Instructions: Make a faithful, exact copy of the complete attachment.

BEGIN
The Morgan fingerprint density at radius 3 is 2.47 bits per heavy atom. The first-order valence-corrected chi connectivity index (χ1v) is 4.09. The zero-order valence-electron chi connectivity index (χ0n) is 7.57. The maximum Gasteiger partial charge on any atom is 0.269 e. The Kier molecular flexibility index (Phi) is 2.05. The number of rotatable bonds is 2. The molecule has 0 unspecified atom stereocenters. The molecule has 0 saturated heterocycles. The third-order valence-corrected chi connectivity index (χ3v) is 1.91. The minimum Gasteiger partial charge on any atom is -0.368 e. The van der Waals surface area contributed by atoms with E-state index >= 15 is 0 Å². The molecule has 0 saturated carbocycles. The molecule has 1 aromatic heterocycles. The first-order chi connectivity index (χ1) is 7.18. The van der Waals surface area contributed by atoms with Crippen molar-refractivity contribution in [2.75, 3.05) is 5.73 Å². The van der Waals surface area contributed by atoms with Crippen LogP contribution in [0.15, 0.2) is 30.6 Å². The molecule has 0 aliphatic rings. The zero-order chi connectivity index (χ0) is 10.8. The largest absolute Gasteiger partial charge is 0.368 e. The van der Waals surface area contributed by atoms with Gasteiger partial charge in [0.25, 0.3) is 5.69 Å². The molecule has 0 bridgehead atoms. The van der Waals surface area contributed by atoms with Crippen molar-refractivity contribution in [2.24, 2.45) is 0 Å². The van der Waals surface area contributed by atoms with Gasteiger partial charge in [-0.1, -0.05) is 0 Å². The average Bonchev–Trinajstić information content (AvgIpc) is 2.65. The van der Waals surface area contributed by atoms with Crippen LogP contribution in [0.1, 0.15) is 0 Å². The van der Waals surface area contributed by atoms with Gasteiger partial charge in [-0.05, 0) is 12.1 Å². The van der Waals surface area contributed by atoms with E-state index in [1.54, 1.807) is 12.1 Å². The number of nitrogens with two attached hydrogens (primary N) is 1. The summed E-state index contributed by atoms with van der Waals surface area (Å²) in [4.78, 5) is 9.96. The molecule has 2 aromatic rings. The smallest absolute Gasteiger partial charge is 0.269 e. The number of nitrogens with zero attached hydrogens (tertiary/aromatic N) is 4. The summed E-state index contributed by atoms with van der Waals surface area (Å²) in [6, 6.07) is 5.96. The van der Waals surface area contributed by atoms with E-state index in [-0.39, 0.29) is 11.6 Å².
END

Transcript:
The Morgan fingerprint density at radius 3 is 2.47 bits per heavy atom. The first-order valence-corrected chi connectivity index (χ1v) is 4.09. The zero-order valence-electron chi connectivity index (χ0n) is 7.57. The maximum Gasteiger partial charge on any atom is 0.269 e. The Kier molecular flexibility index (Phi) is 2.05. The number of rotatable bonds is 2. The molecule has 0 unspecified atom stereocenters. The molecule has 0 saturated heterocycles. The third-order valence-corrected chi connectivity index (χ3v) is 1.91. The minimum Gasteiger partial charge on any atom is -0.368 e. The van der Waals surface area contributed by atoms with E-state index >= 15 is 0 Å². The molecule has 0 saturated carbocycles. The molecule has 1 aromatic heterocycles. The first-order chi connectivity index (χ1) is 7.18. The van der Waals surface area contributed by atoms with Crippen molar-refractivity contribution in [2.75, 3.05) is 5.73 Å². The van der Waals surface area contributed by atoms with Crippen LogP contribution in [0.15, 0.2) is 30.6 Å². The molecule has 0 aliphatic rings. The zero-order chi connectivity index (χ0) is 10.8. The largest absolute Gasteiger partial charge is 0.368 e. The van der Waals surface area contributed by atoms with Gasteiger partial charge in [0.25, 0.3) is 5.69 Å². The molecule has 0 bridgehead atoms. The van der Waals surface area contributed by atoms with Crippen molar-refractivity contribution in [2.24, 2.45) is 0 Å². The van der Waals surface area contributed by atoms with Gasteiger partial charge in [-0.1, -0.05) is 0 Å². The average Bonchev–Trinajstić information content (AvgIpc) is 2.65. The van der Waals surface area contributed by atoms with Crippen LogP contribution in [0.1, 0.15) is 0 Å². The van der Waals surface area contributed by atoms with Gasteiger partial charge in [-0.05, 0) is 12.1 Å². The van der Waals surface area contributed by atoms with E-state index in [1.54, 1.807) is 12.1 Å². The number of nitrogens with two attached hydrogens (primary N) is 1. The summed E-state index contributed by atoms with van der Waals surface area (Å²) in [4.78, 5) is 9.96. The molecule has 2 aromatic rings. The smallest absolute Gasteiger partial charge is 0.269 e. The number of nitrogens with zero attached hydrogens (tertiary/aromatic N) is 4. The summed E-state index contributed by atoms with van der Waals surface area (Å²) in [6, 6.07) is 5.96. The van der Waals surface area contributed by atoms with E-state index in [-0.39, 0.29) is 11.6 Å².